I think about the third and fourth chapters of Exodus all the time. This is one of those passages that goes in the Greatest Hits collection. You’ve got the burning bush, the admonition that the place we stand is holy ground, and of course there’s the “I AM” passage.
And don’t even get me started about Chuck Heston.
If you feel that you’re at the beginning of something big, something bigger, in fact, than you are, those two chapters are very powerful. That’s where I am right now. There is some very familiar territory here. I’ll go quickly.
The first lesson is expectancy. We are all looking for signs and miracles. It’s not unreasonable to wonder why we tend not to have seas parting, water turning into wine, or burning bushes in our everyday lives. I’ve got two connected answers to that question. First of all, every moment is an incredible miracle, amazing proof of spiritual presence. And second, until we see God at work in the small things, we won’t see Him in the big ones. We build our capacity to receive.
I’ll put that another way. If you were walking through the woods and saw a bit of shrubbery on fire, would your first thought be “Lo, surely it is the power of the Lord,” or would it be “Help! Somebody get Smoky the Bear and a fire extinguisher!”? Praise is a muscle.
The second lesson is related, but has to do with action. The Lord doesn’t appear to Moses in an externally sanctified, “special” place or time. He is there in the wilderness. Some times it’s only in the wilderness of our own lives that we’re ready, too. God tells Moses to take off his sandals, and that the place where he stood was holy ground. If God is everywhere, this is always the case, of course, but there’s something powerful in acknowledging it. Let’s try and treat every moment as holy.
Feet typically represent understanding in Scripture; that’s an easy one to remember because they stand under you. Jesus washing the disciples’ feet is a good example. He is cleansing their understanding. In this case, though, Moses is bidden to stand barefoot, to remove any barrier between his understanding and his experience. This has to do with getting rid of preconceived notions, ego expectations, and so on. This path is about breaking boundaries, tearing down walls, and removing layers of abstraction. When you’re deciding on your next course of action, ask yourself: “is this building a bridge, or putting up a wall?”
The third lesson is about identity. Moses asks the Lord for credentials. And you know the response:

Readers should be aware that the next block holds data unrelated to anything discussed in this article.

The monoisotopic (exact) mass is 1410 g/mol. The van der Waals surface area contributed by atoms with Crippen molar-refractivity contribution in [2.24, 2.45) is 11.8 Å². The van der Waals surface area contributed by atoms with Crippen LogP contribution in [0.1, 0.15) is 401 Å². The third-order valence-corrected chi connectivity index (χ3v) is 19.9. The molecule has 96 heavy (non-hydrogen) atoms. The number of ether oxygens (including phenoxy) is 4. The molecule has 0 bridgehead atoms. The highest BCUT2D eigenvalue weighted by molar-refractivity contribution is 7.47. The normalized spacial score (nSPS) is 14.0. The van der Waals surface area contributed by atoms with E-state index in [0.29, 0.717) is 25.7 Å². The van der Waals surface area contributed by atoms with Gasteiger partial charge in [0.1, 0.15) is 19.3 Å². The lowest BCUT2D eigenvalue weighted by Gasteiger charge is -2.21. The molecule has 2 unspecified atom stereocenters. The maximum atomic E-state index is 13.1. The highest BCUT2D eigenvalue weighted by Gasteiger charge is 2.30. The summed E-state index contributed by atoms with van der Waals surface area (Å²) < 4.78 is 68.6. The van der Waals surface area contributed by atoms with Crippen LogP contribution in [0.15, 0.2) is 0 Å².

God said to Moses, “I AM WHO I AM”; and He said, “Thus you shall say to the sons of Israel, ‘I AM has sent me to you.’” (Exodus 3:14, NASB)
When God is asked what His name is, He says “I AM.” This is important for all kinds of reasons, naturally. For one thing, it’s a reminder that this experience is not just material or even intellectual. I AM just is. Think about how you would describe being in love, for example. There are things you can point to, such as common interests, physical or emotional compatibility, and shared time. All of those things are beautiful and important, but none of them are what love is. If all we have is a pointing response to the Divine, something important is missing.
Also, if God’s name is I AM, what happens when we say, for example, “I am sick,” or “I am afraid?” There’s a commandment about taking the Lord’s name in vain. Prayer does not change God, it changes us. I cannot, by my words, make the Lord sick or afraid. But I can use my words to lower my expectation. When I say “I am sick,” I’m really saying “the best and highest of my understanding is sickness.” That kind of vision leaves less room for growth and miracles. Who are you, really?
These lessons, and ones like them, have been discussed before. You’re Unity, so I know you’ve been a part of those kinds of conversations. Lately, though, something new has come out for me; something I hadn’t seen before.
The “I AM” passage is part of a longer conversation between Moses and God, and upon rereading it it seems to me that Moses is asking for management authority. It’s almost as though Moses is saying “how can I do this?” I know the feeling.
But it’s not for Moses to do. The power doesn’t come from him, does it? Throughout this passage, the Lord reminds Moses that Divine, not human, power will be brought to bear. Moses is coming from a place of personal authority and responsibility. That orientation can get one far, but, as we see in Moses’ story, not all the way. The power comes from another place.
Maybe part of the “I AM” moment is a reminder of something we see throughout scripture. We see it when God is talking to Job. We even see it in the Bhagavad Gita. The idea is that the universe doesn’t fit between our ears. We are not here to make the miracle happen. We are not here to “own” it intellectually (or otherwise). We are here to bear witness. We are here to show the world what love looks like.
God is doing amazing things in our lives, right now. As we learn to look for them, as we work to remove the barriers of perception, and as we claim our identity as His children, something happens. We become part of the miracle. And that is the beginning of freedom for all of us.